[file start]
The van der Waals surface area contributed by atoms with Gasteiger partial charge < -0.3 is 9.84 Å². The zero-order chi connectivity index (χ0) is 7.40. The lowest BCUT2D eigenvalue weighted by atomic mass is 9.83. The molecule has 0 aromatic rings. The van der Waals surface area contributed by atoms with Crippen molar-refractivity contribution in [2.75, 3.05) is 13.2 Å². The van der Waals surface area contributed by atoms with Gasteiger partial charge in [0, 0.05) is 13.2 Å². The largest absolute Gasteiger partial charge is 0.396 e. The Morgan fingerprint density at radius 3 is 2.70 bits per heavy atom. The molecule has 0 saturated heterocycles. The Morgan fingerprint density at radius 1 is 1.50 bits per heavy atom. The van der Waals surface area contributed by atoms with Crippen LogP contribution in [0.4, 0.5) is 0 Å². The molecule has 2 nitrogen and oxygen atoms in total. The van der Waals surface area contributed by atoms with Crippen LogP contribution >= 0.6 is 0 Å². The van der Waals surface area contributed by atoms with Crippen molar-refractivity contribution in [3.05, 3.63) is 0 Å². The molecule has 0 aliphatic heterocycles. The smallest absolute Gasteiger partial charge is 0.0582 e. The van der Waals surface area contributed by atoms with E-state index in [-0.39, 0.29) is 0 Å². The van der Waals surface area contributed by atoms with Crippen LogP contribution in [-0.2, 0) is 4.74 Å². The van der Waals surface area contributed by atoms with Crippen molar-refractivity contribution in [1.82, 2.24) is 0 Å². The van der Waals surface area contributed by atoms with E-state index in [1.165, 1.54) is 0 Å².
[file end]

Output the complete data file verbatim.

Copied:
The van der Waals surface area contributed by atoms with Gasteiger partial charge < -0.3 is 9.84 Å². The zero-order chi connectivity index (χ0) is 7.40. The lowest BCUT2D eigenvalue weighted by atomic mass is 9.83. The molecule has 0 aromatic rings. The van der Waals surface area contributed by atoms with Crippen molar-refractivity contribution in [2.75, 3.05) is 13.2 Å². The van der Waals surface area contributed by atoms with Gasteiger partial charge in [0, 0.05) is 13.2 Å². The largest absolute Gasteiger partial charge is 0.396 e. The Morgan fingerprint density at radius 3 is 2.70 bits per heavy atom. The molecule has 0 saturated heterocycles. The Morgan fingerprint density at radius 1 is 1.50 bits per heavy atom. The van der Waals surface area contributed by atoms with Crippen LogP contribution in [0.4, 0.5) is 0 Å². The molecule has 2 nitrogen and oxygen atoms in total. The van der Waals surface area contributed by atoms with Crippen LogP contribution >= 0.6 is 0 Å². The van der Waals surface area contributed by atoms with Crippen molar-refractivity contribution in [3.05, 3.63) is 0 Å². The molecule has 0 aliphatic heterocycles. The smallest absolute Gasteiger partial charge is 0.0582 e. The van der Waals surface area contributed by atoms with E-state index in [-0.39, 0.29) is 0 Å². The van der Waals surface area contributed by atoms with Crippen LogP contribution in [-0.2, 0) is 4.74 Å². The van der Waals surface area contributed by atoms with Crippen molar-refractivity contribution in [1.82, 2.24) is 0 Å². The van der Waals surface area contributed by atoms with E-state index in [1.165, 1.54) is 0 Å².